American explorer, hunter, and author. Born Delia Julia Denning in Beaver Dam, Wisconsin, Dec 5, 1875; died in Daytona Beach, Florida, May 22, 1970; dau. of Margaret (Hanbury) Denning and Patrick Denning; m. Arthur J. Reiss, Oct 17, 1889 (div. 1902); m. Carl Ethan Akeley (hunter, naturalist and taxidermist), Dec 2, 1902 (div. 1923); m. Dr. Warren D. Howe (died 1951), 1939; children: none.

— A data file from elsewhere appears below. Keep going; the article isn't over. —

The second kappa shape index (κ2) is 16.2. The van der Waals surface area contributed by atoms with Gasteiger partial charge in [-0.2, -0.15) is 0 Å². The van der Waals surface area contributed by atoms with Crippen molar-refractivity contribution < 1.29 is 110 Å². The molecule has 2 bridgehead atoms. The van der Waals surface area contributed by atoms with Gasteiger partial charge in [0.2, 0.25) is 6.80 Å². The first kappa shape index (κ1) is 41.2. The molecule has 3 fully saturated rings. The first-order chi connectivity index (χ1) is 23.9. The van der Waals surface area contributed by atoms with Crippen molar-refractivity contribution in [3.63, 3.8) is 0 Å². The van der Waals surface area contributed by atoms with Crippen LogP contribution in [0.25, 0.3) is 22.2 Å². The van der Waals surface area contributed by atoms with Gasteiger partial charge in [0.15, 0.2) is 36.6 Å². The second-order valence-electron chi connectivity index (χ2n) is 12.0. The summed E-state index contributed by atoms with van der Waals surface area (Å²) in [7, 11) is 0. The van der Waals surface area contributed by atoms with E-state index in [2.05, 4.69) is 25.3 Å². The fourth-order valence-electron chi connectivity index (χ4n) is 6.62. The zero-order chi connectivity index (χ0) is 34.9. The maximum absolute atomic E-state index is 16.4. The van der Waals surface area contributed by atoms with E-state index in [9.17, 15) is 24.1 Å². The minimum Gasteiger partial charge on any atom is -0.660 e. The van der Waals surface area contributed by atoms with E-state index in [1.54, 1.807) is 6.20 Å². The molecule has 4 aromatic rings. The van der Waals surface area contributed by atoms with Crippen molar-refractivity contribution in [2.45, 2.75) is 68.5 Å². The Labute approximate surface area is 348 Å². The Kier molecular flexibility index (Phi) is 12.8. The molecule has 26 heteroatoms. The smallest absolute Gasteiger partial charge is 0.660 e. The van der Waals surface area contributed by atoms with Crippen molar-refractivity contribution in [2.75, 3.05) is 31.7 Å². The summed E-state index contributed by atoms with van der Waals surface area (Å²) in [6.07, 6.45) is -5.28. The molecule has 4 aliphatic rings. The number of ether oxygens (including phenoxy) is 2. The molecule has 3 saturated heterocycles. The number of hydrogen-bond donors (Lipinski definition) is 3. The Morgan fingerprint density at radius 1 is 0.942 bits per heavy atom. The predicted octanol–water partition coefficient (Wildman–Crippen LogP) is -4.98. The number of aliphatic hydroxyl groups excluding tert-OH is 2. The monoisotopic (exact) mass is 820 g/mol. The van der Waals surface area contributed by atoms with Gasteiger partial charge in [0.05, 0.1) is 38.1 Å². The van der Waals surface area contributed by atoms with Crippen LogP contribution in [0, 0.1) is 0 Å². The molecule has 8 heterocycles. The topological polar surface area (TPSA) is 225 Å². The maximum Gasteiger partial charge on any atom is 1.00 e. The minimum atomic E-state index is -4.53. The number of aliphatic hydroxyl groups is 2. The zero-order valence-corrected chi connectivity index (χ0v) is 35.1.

Married 2nd husband (1902) and helped him revolutionize taxidermy; with husband, went on 1st expedition to Africa to collect examples of the African elephant (1905–07); brought back 84 crates to US, causing a sensation at Chicago Field Museum; commissioned by American Museum of Natural History in NY to collect elephants for its African Hall, made 2nd expedition to Africa (1909–11); began observing the behavior of monkeys, and was soon attempting to communicate with them; traveled to France to assist with the war effort (1918); divorced (1923); made 3rd expedition to Africa for the Brooklyn Museum (Oct 1924), studying the Pygmies of the Belgian Congo for several months, then reached the west coast of Africa (Sept 3, 1925), the 1st Western woman to cross equatorial Africa; learned of husband’s death in Belgian Congo from fever (1926); made 4th expedition to Africa (Nov 1929), shooting 5,000 feet of film, as well as 1,500 stills; though not a scientist, helped to pioneer the study of primates and indigenous peoples of the African continent; became a popular speaker on lecture circuit. Writings include J.T., Jr.: The Biography of an African Monkey (1929) and Jungle Portraits (1930).